Commenting on a different matter, North notes (page 230)
‘The practice of delaying wages is therefore primarily a screening device. It favors workers who have capital in reserve’
which is a justifiable conclusion that could be drawn in a situation where only, say, monthly contracts are allowable. Therefore, should there be a reversion to Scriptural principles as outlined in Lev 19:13, there needs to be provision made for the less well-off in society to be contracted to work on a weekly or even a daily basis in order to supply them with what’s needed for their material prosperity.
But it needs to be remembered that the legislation is primarily dealing with short-term contracted employees - ones who, for instance, may be employed at harvest time - and isn’t commenting on long-term employees (if there was such a thing in Israelite society at that time - I can think of no evidence for such at this moment).
North devotes just two and a half pages to the second verse of his chosen passage (Lev 19:14) but summarises the implications of the verse well when he writes in the conclusion (page 234)
‘Verse 14 prohibits the active assault on the deaf and blind. We are not to attack defenseless people. The text specifies this’
In fact, both these verses (Lev 19:13-14) are recorded for us to prevent the exploitation of the weaker members of Israelite society who would have found it difficult to defend themselves from disadvantageous positions - the hired servant because he was at the mercy of the employer to receive his wages on time and the blind and deaf because they couldn’t discern the hindrances that were being cast against them.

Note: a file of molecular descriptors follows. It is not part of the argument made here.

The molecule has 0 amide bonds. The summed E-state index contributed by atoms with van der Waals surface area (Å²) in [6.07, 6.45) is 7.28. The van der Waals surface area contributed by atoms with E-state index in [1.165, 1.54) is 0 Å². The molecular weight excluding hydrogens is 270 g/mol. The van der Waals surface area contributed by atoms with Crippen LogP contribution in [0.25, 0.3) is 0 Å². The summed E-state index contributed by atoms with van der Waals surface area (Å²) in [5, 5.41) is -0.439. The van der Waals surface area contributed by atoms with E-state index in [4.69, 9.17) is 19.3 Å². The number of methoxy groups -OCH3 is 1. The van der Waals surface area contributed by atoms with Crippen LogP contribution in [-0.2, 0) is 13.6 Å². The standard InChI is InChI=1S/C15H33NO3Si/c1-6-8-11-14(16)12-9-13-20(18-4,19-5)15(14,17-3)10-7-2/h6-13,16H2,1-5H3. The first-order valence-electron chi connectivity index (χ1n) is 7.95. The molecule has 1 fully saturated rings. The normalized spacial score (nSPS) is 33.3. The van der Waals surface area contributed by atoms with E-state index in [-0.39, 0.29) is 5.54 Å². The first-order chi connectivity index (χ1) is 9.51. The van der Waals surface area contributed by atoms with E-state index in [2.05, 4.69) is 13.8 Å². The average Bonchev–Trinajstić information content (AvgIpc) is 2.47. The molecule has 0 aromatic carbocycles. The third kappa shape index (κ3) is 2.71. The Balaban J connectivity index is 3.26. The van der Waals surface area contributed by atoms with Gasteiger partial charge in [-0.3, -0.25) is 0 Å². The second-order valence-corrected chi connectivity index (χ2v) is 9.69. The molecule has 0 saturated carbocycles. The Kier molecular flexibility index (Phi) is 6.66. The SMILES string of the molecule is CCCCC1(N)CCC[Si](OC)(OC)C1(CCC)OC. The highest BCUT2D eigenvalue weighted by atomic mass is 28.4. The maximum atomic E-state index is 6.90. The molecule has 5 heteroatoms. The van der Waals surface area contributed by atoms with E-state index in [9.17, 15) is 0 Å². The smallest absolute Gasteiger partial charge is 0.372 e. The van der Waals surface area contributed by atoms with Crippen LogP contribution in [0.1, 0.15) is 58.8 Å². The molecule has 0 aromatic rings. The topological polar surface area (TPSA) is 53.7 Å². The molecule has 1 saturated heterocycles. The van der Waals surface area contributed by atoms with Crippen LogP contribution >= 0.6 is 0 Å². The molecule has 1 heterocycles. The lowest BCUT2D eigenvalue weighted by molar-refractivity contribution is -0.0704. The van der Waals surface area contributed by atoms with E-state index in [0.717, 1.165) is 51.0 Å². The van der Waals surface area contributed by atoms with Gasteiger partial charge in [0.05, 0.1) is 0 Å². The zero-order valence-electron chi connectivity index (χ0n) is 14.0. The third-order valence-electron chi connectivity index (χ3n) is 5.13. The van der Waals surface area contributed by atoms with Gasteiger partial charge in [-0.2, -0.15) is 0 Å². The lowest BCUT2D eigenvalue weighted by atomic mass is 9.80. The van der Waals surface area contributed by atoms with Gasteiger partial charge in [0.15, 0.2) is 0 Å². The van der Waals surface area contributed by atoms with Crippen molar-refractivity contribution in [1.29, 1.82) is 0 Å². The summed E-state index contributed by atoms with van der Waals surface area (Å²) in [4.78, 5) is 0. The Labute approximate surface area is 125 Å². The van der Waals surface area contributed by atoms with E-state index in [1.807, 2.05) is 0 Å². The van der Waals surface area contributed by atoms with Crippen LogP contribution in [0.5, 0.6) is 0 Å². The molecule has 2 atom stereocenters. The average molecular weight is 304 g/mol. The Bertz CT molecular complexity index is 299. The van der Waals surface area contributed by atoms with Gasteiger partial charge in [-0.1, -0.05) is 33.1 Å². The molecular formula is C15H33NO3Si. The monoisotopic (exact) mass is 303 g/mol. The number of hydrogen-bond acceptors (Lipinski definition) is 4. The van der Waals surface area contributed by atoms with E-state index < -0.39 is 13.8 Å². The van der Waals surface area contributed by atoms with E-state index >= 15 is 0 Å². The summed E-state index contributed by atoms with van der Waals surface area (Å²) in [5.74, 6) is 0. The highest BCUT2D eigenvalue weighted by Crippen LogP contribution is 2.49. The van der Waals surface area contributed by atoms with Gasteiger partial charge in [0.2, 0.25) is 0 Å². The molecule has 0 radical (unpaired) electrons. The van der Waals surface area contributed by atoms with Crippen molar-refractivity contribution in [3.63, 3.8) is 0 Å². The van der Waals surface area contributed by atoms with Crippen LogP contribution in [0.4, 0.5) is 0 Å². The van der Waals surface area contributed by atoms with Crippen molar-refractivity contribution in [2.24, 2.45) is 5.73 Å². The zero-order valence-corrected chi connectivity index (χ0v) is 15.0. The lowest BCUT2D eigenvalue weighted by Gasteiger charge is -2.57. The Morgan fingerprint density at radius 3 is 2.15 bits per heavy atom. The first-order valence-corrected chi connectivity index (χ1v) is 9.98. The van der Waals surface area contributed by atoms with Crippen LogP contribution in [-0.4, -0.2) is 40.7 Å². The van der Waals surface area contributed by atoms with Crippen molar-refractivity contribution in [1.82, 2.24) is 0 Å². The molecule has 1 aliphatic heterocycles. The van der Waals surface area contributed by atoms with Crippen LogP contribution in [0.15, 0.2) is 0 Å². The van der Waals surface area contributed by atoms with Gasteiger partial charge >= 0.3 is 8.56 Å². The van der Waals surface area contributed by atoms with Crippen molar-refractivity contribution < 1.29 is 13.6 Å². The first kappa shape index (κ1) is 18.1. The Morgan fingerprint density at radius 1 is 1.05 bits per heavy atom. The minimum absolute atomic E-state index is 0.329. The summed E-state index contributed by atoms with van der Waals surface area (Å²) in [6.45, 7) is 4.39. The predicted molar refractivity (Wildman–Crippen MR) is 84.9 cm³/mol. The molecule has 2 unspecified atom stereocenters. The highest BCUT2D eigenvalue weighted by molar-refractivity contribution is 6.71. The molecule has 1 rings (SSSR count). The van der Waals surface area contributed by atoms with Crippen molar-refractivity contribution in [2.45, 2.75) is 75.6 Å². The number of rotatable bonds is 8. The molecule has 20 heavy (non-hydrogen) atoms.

As Wenham (page 267-8) notes
‘...vv.11-12 forbid crooked dealings between equals, or at least between those capable of taking one another to law if they have a grievance, these verses [v.13-14] deal with exploitation of the weak who would not be able to seek such redress...The deaf and the blind...have no comeback against those who take advantage of their disabilities’
and Harrison (page 198)
‘Whereas handicapped persons in the ancient Near East tended to be exploited and abused, among the Israelites they were to be treated with consideration, since they bore the image of the God whom Israel was commanded to reverence’
However, North goes on to state (page 234) that
‘This case law also implicitly condemns all those who sit idly by when others publicly assault these defenseless people. We are required by God to become covenantal agents of those victimized people in our presence who are inherently incapable of defending themselves judicially...’
Though it’s not incorrect to say that it was the ‘common’ Israelite who was to uphold the precepts of the Law and enforce them by standing up as a witness when needed, it’s surely going too far to see an implicit statement of responsibility.
The entire contents of the Law required the application and enforcing of the Law - not just these two verses - and the nature of the Covenant was such that the nation was to be zealous for seeing to its observance.
Finally, North’s application of the verse concerning the blind man and its application to the work ethic previously discussed at length is extremely dubious. The legislation concerning the blind man is distinct from the verse that precedes it and should stand alone as a separate command rather than as a comment on the necessity to settle employment debts speedily.
While it’s quite true that the common burden of both these verses is to protect the weaker within Israelite society, it’s unfair to take the mention of the blind man as a statement that the work ethic is again being referred to and that it should be referred to within this context and setting.
He writes (page 231)
‘The context of this law [tripping the blind] is the payment of wages...The case law of verse 14 means that the stronger party must not use another person’s inherent weakness in order to pay him less than a market wage. By implication, he must not cheat the illiterate man or the mentally retarded person’
North doesn’t similarly apply the legislation concerning the deaf man to the payment of wages but, if the blind is a direct reference and comment on the preceding verse, it should be.